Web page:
While alcohol reduced the threshold for brain stimulation-reward in both mouse strains, the strains differed in their sensitivity to alcohol effects. Alcohol doses exceeding 0.6 mg/kg reduced brain stimulation-reward thresholds even further in DBA mice, suggesting continued reward with increasing blood alcohol levels. Surprisingly, they were ineffective in C57 mice. This pattern of results suggests that the degree to which alcohol is perceived as rewarding in the intracranial self-stimulation paradigm differs between the mouse strains.

Dr. Malanga and his colleagues assessed the effects of cocaine, as well as alcohol, on the threshold for brain stimulation-reward in these studies. By studying cocaine, a drug of abuse with a different mechanism of action than alcohol, the investigators sought to determine whether their results with alcohol were specific to alcohol or reflected generalized differences in the responsiveness of the mesolimbic dopamine system to drugs of abuse regardless of pharmacological mechanism of action. They found that, like alcohol, cocaine lowered the brain stimulation-reward threshold in both mouse strains but was more potent in DBA mice than in C57 mice.

“We have shown with the intracranial self-stimulation paradigm that mild alcohol intoxication potentiates the mechanisms of brain reward,” says Dr. Malanga. “The intracranial self-stimulation method is powerful in that it allows us to measure changes in brain reward repeatedly and across different drugs and multiple drug doses. We are now in a position to investigate the pharmacological mechanisms for the effects of alcohol and cocaine on the brain reward circuits. We also want to explore the consequences of prenatal or repeated or chronic alcohol adult exposure in this model, and the impact of other experiences that would be expected to alter the brain’s sensitivity to reward. Our findings will help us define the neural and pharmacological substrates of alcohol drinking, which we can then explore further with neuroanatomical and in vitro electrophysiological methods. By knowing better how drinking is motivated, we will know better how to use tools and interventions that affect perception of reward to curb drinking when it is excessive. With the mouse models, we also have the opportunity to further explore the genetic determinants of motivation to drink. The sky is the limit.”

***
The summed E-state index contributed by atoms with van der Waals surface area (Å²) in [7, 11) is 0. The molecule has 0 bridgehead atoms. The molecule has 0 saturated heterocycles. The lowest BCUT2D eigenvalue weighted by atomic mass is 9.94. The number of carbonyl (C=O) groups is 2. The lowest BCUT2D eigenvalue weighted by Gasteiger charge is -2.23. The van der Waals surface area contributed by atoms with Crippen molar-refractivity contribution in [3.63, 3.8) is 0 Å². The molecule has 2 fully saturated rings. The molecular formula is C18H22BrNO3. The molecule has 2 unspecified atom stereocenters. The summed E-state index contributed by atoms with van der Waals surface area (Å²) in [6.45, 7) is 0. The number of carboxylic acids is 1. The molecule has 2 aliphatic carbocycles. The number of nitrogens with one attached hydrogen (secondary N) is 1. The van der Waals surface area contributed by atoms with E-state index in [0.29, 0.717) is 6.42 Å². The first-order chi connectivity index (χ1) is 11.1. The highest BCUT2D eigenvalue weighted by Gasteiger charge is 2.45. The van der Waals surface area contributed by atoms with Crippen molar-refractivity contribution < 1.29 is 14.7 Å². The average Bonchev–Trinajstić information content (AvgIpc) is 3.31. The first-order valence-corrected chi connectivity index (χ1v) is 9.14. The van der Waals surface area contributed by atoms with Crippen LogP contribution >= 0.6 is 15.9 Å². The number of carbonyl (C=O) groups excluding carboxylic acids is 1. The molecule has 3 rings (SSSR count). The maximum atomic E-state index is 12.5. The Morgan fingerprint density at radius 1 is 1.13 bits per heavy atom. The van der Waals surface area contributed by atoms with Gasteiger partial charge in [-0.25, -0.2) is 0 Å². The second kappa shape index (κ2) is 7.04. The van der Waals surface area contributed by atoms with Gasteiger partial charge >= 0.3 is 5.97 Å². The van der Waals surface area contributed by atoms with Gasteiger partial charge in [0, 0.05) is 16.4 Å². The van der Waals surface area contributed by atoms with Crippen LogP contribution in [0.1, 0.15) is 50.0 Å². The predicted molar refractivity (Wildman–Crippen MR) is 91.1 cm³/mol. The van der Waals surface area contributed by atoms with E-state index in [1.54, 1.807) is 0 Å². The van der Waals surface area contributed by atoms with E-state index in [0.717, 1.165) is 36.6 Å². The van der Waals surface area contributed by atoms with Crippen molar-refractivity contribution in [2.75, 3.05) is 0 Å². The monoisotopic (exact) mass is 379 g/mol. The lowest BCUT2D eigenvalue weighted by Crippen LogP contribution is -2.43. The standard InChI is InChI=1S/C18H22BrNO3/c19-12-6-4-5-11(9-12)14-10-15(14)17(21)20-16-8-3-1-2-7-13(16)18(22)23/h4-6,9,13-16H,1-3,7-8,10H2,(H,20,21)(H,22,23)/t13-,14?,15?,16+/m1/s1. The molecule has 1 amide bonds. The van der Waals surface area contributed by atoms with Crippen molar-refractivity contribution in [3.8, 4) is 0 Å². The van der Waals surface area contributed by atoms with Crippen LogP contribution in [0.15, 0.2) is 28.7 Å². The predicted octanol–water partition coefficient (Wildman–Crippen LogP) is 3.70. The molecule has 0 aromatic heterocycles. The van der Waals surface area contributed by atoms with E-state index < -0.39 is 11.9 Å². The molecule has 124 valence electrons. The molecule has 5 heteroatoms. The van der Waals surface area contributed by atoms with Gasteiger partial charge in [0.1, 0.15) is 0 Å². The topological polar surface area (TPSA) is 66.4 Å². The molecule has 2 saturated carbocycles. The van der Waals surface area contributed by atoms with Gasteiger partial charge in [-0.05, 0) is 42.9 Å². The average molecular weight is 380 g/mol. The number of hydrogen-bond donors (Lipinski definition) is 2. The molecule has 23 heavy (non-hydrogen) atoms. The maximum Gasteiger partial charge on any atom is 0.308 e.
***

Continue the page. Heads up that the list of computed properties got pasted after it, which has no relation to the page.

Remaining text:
Figure: Brain stimulation reward thresholds at selected time points after administration of alcohol in C57 mice (circles) and DBA mice (triangles). Brain stimulation reward thresholds are expressed as mean percent change from the pre-injection baseline. Each panel represents the effects on brain stimulation reward thresholds during a 15-minute interval following the injection. Asterisks denote significance (p<0.05) versus no alcohol (0 g/kg). Arrows denote significance (p<0.05) versus C57 mice.